A binary system is two stars gravitationally bound orbiting a common center of mass. The stars can be of the same or differing sizes and orbits can be as short as a few days or as long as thousands of years. The short ones are easy to detect, the long ones difficult, some probably impossible to detect because of the very long observation period required.
While there is no obvious visible companion star to our Sun, there could be a dark binary, such as a brown dwarf or possibly a relatively small black hole, either of which might be very difficult to detect, without accurate and lengthy analysis.
There is also the possibility that our sun might be in a binary or complex gravitational relationship with one of several nearby “visible” stars. This scenario may require thinking beyond standard Newtonian dynamics to embrace MOND or MOG or some similar theory (that suggests that the constant of G might be stronger between stellar objects than between planetary objects within the solar system). There could be many types of unknown and unidentified masses that might cause our solar system to curve through space, including the local stellar cluster and even the galactic center to some small degree, each producing some small effect within the total precession observable. Consequently, at this point our work is primarily focused on understanding the precession observable and its nuances as the likely signature of our solar system’s angular velocity around some common center of mass. We believe that this approach of analyzing the precession observable (the sun’s motion relative to the fixed stars as seen from earth) will provide valuable and helpful data regarding the sun’s most likely stellar companion (if one exists).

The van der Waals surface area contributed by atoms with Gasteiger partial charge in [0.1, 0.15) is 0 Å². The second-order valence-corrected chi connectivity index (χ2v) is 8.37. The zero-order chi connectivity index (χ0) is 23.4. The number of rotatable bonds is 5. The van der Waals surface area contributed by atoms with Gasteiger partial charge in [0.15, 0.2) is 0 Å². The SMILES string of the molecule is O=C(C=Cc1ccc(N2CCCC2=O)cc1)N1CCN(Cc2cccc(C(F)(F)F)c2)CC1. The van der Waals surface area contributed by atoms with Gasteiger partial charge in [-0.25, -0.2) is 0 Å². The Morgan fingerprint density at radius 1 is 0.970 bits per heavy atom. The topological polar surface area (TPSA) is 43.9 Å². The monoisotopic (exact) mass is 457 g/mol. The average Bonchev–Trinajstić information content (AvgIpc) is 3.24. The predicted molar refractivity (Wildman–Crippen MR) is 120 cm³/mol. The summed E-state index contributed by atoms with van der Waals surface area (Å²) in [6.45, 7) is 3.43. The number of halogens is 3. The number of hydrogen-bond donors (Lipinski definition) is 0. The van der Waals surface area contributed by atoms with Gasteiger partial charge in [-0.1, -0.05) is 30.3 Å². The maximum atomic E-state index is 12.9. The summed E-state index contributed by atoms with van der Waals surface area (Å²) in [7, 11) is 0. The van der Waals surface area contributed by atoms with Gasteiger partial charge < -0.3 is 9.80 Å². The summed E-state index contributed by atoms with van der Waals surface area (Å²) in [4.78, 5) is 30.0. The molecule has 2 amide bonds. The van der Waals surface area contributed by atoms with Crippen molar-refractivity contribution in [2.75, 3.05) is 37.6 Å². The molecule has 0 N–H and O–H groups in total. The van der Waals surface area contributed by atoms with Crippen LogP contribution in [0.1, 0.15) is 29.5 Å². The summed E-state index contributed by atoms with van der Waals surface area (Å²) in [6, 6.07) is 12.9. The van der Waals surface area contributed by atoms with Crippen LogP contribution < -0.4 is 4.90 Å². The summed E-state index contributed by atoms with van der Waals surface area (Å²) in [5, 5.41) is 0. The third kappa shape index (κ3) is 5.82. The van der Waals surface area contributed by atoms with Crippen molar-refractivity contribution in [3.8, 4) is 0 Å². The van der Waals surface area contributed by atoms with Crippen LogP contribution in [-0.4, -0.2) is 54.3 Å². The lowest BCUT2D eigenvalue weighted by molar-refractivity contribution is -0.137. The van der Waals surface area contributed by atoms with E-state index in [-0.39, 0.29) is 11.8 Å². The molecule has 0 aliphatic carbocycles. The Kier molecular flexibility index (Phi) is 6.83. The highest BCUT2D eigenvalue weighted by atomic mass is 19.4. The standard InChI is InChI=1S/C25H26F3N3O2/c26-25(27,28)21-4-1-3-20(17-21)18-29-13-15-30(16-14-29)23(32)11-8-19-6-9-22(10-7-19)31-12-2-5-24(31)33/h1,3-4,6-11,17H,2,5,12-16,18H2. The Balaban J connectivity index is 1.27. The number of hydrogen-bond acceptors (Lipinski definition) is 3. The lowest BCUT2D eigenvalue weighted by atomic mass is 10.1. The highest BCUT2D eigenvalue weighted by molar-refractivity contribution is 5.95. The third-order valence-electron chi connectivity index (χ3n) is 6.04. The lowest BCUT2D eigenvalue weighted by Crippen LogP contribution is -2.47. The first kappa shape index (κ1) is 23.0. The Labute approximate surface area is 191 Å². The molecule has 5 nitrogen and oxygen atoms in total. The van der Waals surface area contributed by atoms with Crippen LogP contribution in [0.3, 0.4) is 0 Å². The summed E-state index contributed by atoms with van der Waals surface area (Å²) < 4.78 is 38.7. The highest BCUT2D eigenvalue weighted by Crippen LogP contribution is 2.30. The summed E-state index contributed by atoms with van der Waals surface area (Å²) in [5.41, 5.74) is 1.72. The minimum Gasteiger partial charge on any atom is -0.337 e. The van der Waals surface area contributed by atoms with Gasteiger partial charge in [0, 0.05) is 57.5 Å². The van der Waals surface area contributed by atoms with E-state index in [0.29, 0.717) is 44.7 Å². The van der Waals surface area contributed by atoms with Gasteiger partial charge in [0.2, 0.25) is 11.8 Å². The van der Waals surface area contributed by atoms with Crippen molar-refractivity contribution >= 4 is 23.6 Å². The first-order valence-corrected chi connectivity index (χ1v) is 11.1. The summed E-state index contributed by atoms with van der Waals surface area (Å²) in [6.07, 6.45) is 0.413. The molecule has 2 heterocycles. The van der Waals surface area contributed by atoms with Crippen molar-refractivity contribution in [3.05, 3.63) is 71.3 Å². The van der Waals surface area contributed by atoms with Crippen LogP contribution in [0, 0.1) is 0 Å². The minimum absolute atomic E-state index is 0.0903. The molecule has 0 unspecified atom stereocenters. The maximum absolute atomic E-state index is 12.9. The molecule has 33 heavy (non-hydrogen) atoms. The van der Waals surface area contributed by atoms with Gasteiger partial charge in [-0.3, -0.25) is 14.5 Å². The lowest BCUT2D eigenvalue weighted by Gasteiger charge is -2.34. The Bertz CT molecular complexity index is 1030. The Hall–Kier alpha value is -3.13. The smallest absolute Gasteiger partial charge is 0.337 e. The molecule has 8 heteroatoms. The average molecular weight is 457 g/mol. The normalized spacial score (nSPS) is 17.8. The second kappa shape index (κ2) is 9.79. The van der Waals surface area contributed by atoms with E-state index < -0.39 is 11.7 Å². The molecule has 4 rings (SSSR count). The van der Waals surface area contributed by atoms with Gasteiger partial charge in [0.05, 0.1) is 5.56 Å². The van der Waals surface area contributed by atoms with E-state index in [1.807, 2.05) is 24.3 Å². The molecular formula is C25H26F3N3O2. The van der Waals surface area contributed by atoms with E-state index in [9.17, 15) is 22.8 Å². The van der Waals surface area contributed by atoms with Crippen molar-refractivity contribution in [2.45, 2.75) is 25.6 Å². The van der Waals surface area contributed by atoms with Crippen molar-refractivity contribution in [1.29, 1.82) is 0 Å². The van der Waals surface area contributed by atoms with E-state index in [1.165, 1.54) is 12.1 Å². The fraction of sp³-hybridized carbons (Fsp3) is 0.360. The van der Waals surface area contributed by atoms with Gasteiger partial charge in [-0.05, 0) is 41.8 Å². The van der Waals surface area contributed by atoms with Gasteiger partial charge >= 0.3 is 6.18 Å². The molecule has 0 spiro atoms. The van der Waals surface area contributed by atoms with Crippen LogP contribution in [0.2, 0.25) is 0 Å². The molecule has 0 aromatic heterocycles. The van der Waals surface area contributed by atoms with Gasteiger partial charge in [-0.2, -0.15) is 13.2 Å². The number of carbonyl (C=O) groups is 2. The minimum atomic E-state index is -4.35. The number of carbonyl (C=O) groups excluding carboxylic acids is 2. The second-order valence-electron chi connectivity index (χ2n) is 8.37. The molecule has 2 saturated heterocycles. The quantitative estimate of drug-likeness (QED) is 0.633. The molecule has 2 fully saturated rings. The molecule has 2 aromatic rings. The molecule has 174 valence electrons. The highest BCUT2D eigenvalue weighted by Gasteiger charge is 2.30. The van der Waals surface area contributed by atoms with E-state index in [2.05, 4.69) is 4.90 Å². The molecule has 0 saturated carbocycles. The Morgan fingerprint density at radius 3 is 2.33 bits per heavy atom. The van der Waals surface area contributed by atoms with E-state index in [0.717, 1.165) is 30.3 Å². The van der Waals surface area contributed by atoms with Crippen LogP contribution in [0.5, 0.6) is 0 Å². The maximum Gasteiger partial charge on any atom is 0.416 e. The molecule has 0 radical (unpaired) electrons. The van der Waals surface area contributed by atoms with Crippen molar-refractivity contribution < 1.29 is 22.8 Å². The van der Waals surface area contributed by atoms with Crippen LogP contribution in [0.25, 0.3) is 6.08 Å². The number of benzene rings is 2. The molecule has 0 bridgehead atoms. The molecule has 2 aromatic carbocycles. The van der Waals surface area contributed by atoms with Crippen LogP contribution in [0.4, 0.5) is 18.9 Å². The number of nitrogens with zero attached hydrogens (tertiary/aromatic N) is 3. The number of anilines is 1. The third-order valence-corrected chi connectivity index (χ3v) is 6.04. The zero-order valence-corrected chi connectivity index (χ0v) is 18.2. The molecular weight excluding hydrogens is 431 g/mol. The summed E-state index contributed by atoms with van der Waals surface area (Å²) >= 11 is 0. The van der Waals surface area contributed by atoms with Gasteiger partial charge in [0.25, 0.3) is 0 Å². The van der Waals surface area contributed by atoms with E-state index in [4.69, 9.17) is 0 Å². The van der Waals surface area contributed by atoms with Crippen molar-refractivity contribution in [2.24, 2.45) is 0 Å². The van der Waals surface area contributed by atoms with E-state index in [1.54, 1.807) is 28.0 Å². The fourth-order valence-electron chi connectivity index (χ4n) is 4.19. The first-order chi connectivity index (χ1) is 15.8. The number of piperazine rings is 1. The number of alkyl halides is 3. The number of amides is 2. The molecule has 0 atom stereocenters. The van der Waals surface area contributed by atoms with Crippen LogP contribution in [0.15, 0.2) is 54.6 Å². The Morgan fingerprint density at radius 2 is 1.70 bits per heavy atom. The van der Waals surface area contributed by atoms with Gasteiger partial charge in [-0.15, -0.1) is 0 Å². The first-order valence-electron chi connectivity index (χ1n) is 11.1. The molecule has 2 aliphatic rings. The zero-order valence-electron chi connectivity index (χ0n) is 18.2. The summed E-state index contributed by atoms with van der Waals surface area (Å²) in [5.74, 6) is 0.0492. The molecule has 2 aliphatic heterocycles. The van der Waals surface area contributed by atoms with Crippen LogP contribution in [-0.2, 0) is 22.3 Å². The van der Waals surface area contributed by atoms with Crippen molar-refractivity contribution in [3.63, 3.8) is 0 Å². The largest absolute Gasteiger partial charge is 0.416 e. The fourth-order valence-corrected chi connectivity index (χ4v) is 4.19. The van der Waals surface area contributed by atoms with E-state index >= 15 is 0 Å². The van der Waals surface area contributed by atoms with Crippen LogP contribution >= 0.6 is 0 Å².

In summary, beyond direct detection – one way to determine if we are in a binary or multiple star system is to see if the Sun is curving through space. To us on Earth that means we should experience a gradual “changing orientation to inertial space.” Such a phenomenon is observed as the precession of the equinox.